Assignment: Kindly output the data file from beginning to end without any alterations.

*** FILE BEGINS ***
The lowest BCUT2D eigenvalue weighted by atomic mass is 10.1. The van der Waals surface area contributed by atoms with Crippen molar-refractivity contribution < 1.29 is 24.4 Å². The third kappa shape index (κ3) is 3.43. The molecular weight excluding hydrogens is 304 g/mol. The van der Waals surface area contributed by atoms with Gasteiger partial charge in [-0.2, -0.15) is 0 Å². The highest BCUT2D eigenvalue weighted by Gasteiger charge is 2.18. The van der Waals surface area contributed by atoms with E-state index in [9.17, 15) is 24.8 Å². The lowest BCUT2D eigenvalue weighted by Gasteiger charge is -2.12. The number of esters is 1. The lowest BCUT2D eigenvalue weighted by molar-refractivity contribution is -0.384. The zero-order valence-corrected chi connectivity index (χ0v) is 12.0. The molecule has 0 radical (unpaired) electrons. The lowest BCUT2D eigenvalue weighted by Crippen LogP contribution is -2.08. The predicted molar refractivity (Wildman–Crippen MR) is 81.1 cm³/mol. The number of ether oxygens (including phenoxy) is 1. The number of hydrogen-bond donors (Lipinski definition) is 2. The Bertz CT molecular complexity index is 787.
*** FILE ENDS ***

The lowest BCUT2D eigenvalue weighted by atomic mass is 10.1. The van der Waals surface area contributed by atoms with Crippen molar-refractivity contribution < 1.29 is 24.4 Å². The third kappa shape index (κ3) is 3.43. The molecular weight excluding hydrogens is 304 g/mol. The van der Waals surface area contributed by atoms with Gasteiger partial charge in [-0.2, -0.15) is 0 Å². The highest BCUT2D eigenvalue weighted by Gasteiger charge is 2.18. The van der Waals surface area contributed by atoms with E-state index in [9.17, 15) is 24.8 Å². The lowest BCUT2D eigenvalue weighted by Gasteiger charge is -2.12. The number of esters is 1. The lowest BCUT2D eigenvalue weighted by molar-refractivity contribution is -0.384. The zero-order valence-corrected chi connectivity index (χ0v) is 12.0. The molecule has 0 radical (unpaired) electrons. The lowest BCUT2D eigenvalue weighted by Crippen LogP contribution is -2.08. The predicted molar refractivity (Wildman–Crippen MR) is 81.1 cm³/mol. The number of ether oxygens (including phenoxy) is 1. The number of hydrogen-bond donors (Lipinski definition) is 2. The Bertz CT molecular complexity index is 787.